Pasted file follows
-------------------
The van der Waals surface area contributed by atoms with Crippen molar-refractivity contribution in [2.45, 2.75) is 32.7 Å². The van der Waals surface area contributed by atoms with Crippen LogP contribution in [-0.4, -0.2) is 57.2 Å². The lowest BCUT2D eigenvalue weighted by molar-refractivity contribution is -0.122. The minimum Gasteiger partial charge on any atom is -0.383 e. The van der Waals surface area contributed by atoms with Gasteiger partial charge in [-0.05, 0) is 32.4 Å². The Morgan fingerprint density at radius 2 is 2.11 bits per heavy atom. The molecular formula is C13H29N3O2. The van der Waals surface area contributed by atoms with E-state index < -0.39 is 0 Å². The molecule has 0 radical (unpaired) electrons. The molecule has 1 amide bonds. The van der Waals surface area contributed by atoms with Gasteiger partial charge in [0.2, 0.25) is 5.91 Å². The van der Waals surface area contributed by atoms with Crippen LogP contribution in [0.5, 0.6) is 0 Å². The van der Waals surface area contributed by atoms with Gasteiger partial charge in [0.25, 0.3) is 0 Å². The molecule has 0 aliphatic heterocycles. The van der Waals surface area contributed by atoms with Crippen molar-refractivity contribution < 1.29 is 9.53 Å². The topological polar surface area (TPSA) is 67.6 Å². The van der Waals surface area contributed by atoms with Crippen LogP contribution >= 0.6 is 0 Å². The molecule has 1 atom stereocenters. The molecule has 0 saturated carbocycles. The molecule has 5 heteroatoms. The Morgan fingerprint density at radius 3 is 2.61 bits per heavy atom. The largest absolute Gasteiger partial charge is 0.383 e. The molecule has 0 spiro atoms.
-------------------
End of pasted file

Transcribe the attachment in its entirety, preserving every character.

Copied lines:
The van der Waals surface area contributed by atoms with Crippen molar-refractivity contribution in [2.45, 2.75) is 32.7 Å². The van der Waals surface area contributed by atoms with Crippen LogP contribution in [-0.4, -0.2) is 57.2 Å². The lowest BCUT2D eigenvalue weighted by molar-refractivity contribution is -0.122. The minimum Gasteiger partial charge on any atom is -0.383 e. The van der Waals surface area contributed by atoms with Gasteiger partial charge in [-0.05, 0) is 32.4 Å². The Morgan fingerprint density at radius 2 is 2.11 bits per heavy atom. The molecular formula is C13H29N3O2. The van der Waals surface area contributed by atoms with E-state index < -0.39 is 0 Å². The molecule has 0 radical (unpaired) electrons. The molecule has 1 amide bonds. The van der Waals surface area contributed by atoms with Gasteiger partial charge in [0.2, 0.25) is 5.91 Å². The van der Waals surface area contributed by atoms with Crippen LogP contribution in [0.5, 0.6) is 0 Å². The van der Waals surface area contributed by atoms with Gasteiger partial charge in [0.25, 0.3) is 0 Å². The molecule has 0 aliphatic heterocycles. The van der Waals surface area contributed by atoms with Crippen molar-refractivity contribution < 1.29 is 9.53 Å². The topological polar surface area (TPSA) is 67.6 Å². The van der Waals surface area contributed by atoms with Crippen LogP contribution >= 0.6 is 0 Å². The molecule has 1 atom stereocenters. The molecule has 0 saturated carbocycles. The molecule has 5 heteroatoms. The Morgan fingerprint density at radius 3 is 2.61 bits per heavy atom. The largest absolute Gasteiger partial charge is 0.383 e. The molecule has 0 spiro atoms.